A dob can be fitted with wheels (see posts elsewhere) for easy moving unless you are going up and down stairs.

Unless you are very anxious to get a scope right now, why not take up Paul's offer (see his Welcome post) and see some scopes in action with the CSOG.


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Thanks to you all for the helpful comments.

I will certainly get in touch with Paul to have a try before taking the plunge.

I've been looking with interest at the new Skyliner flextube dobs.

Maybe the smallest 8" one. They seem to be more portable and easier to manage, so would hopefully mean it gets used more.

Does anybody have experience of these?

One thing worried me, which is do you have to keep collimating the mirrors everytime you set it up?


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Solid tubes hold collimation very well.

Flexi tubes are not bad if it stays assembled.

If you strip it down after every session then yes it's needs collimation everytime.

I have a truss dob and leave it assembled but it still needs a very small tweak with the laser before every session.

It sounds daunting but the more you do it it becomes simple and quick

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you'll get a 10mm and a 25 with the scope given 120 and 48x. Might be worth seeing how you get on with those first as the 25 mm is ok and you might not feel the need to replace it. You'll probably want an alternate higher power e/p as the 10mm isn't great and you might want something a bit stronger but with a dob, (obviously) the higher the mag the more you have to push the scope around. You'll get used to this but I find it too much of a pain at high mags. i find 8mm is the shortest eyepiece I tend to use (except for occasional dble star splitting) as with anything shorter the object is only in the fov for a few seconds.

good luck


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Think itmay be better to go for the 8" solid tube version.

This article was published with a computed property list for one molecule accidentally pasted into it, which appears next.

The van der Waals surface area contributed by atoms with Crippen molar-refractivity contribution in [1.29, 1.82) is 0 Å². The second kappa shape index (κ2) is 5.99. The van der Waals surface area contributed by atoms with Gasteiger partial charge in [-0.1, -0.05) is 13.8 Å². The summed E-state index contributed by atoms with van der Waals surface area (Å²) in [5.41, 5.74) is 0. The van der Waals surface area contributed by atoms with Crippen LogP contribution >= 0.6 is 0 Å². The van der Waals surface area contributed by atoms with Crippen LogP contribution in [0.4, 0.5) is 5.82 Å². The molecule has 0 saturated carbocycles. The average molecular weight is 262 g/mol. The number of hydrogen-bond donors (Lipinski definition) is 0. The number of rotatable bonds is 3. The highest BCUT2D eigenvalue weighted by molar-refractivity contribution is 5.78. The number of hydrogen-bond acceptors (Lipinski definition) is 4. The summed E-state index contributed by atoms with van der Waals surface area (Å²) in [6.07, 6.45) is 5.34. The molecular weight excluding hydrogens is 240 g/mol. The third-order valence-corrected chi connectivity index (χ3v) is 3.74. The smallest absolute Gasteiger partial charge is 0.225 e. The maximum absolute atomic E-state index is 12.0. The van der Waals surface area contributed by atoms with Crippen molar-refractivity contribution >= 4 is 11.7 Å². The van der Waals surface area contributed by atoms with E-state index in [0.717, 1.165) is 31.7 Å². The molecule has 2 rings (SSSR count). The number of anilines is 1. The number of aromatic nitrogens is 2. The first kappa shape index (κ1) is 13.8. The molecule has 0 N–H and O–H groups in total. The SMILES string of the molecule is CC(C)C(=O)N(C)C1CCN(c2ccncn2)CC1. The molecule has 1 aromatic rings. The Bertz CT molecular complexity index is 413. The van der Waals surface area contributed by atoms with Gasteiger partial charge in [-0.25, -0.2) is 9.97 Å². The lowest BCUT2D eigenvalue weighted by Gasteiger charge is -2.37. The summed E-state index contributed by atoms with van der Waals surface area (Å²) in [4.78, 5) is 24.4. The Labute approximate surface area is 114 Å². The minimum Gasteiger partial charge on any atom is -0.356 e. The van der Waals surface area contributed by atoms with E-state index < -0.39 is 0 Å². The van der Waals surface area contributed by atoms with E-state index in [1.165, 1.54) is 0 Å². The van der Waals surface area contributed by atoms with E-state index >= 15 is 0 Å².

Over £100 cheaper and i can use the money for some good eye pieces.

Any ideas on which eyepieces to get??


I'd agree with you here, Matt. That dob (just guessing) won't weigh more than 40-50lbs. Unless you're way out of shape or have severe back problems it'll be no problem to manage. I realize you were referring to truss-dobs but as to collimation issues don't be too worried. I find my 12" has only really needed collimation once. It's been checked twice since I originally collimated it and has not needed any serious adjustment (none at all TBH).

As Dan says "..you'll get a 10mm and a 25 with the scope given 120 and 48x. Might be worth seeing how you get on with those first.." maybe try out the starter EPs. There's a great variety in 'upgrades' and it might be worth it to find out what works for your viewing style.

One thing that was missed in my pre-purchase studies was the f/ratio. This is found by dividing focal length by aperture.. in my case 1500mm÷304mm=approx. f/4.9. I've learned that in 'faster' scopes (lower f/ratio #s) it is more difficult for an eyepiece to deliver a sharp view all the way across the field. The rule of thumb for this is f/5 and less. That is to say in a low f/ratio scope you could be spending more on eyepieces to get nice views, as they tend to be pickier I am told. Either that or a lot of people I talk to own shares in Televue and Pentax. :D

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Hi Matt

If you've not played with many scopes previously, why not wait until the next CSOG outing. Then, if you come along, you can have a play, look through, and get some idea of the technical issues involved with an array of scopes. There are dobs, SCT's, equatorially mounted Newts and some refractors too.

To find out when the next outing is email G1zmo and get put on the mailing list. One of our sites is not very far from Livingstone, mind you, we'll have to wait for the weather to play ball.

Cheers, Martin